Gaussian blurring is commonly used when reducing the size of an image. When downsampling an image, it is common to apply a low-pass filter to the image prior to resampling. This is to ensure that spurious high-frequency information does not appear in the downsampled image (aliasing). Gaussian blurs have nice properties, such as having no sharp edges, and thus do not introduce ringing into the filtered image.

### Low-pass filter

Gaussian blur is a low-pass filter, attenuating high frequency signals.

Its amplitude Bode plot (the log scale in the frequency domain) is a parabola.

### Implementation

A Gaussian Blur effect is typically generated by convolving an image with a kernel of Gaussian values. In practice, it is best to take advantage of the Gaussian Blur’s linearly separable property by dividing the process into two passes. In the first pass, a one-dimensional kernel is used to blur the image in only the horizontal or vertical direction. In the second pass, another one-dimensional kernel is used to blur in the remaining direction. The resulting effect is the same as convolving with a two-dimensional kernel in a single pass, but requires fewer calculations.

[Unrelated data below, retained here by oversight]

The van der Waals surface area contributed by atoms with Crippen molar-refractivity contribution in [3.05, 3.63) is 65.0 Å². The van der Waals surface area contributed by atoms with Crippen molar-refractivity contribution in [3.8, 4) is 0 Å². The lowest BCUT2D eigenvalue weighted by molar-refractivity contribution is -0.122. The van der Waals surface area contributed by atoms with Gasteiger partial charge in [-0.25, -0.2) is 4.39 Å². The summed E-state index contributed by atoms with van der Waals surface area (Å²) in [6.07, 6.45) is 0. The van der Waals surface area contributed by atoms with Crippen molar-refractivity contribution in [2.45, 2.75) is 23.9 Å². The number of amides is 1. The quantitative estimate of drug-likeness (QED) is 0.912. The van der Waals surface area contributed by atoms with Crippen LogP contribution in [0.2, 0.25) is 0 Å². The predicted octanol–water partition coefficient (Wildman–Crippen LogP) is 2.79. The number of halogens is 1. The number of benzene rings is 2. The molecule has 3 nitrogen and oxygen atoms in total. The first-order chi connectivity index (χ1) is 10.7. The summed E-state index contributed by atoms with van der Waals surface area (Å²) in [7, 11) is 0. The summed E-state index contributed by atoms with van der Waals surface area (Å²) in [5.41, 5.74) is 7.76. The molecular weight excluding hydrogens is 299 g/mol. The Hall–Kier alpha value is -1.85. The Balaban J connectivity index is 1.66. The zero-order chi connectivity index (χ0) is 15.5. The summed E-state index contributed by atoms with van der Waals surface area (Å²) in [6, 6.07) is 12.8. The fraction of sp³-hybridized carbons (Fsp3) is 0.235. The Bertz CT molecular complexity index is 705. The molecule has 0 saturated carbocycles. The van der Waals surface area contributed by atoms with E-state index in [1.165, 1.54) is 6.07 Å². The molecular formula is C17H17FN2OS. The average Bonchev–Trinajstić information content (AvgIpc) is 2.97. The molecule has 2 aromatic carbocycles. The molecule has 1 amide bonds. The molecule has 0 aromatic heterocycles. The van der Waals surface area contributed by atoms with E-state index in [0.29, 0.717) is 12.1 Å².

Discretisation is typically achieved by sampling the Gaussian filter kernel at discrete points, normally at positions corresponding to the midpoints of each pixel. This reduces the computational cost but, for very small filter kernels, point sampling the Gaussian function with very few samples leads to a large error. In these cases, accuracy is maintained (at a slight computational cost) by integration of the Gaussian function over each pixel's area.

When converting the Gaussian’s continuous values into the discrete values needed for a kernel, the sum of the values will be different from 1. This will cause a darkening or brightening of the image. To remedy this, the values can be normalized by dividing each term in the kernel by the sum of all terms in the kernel.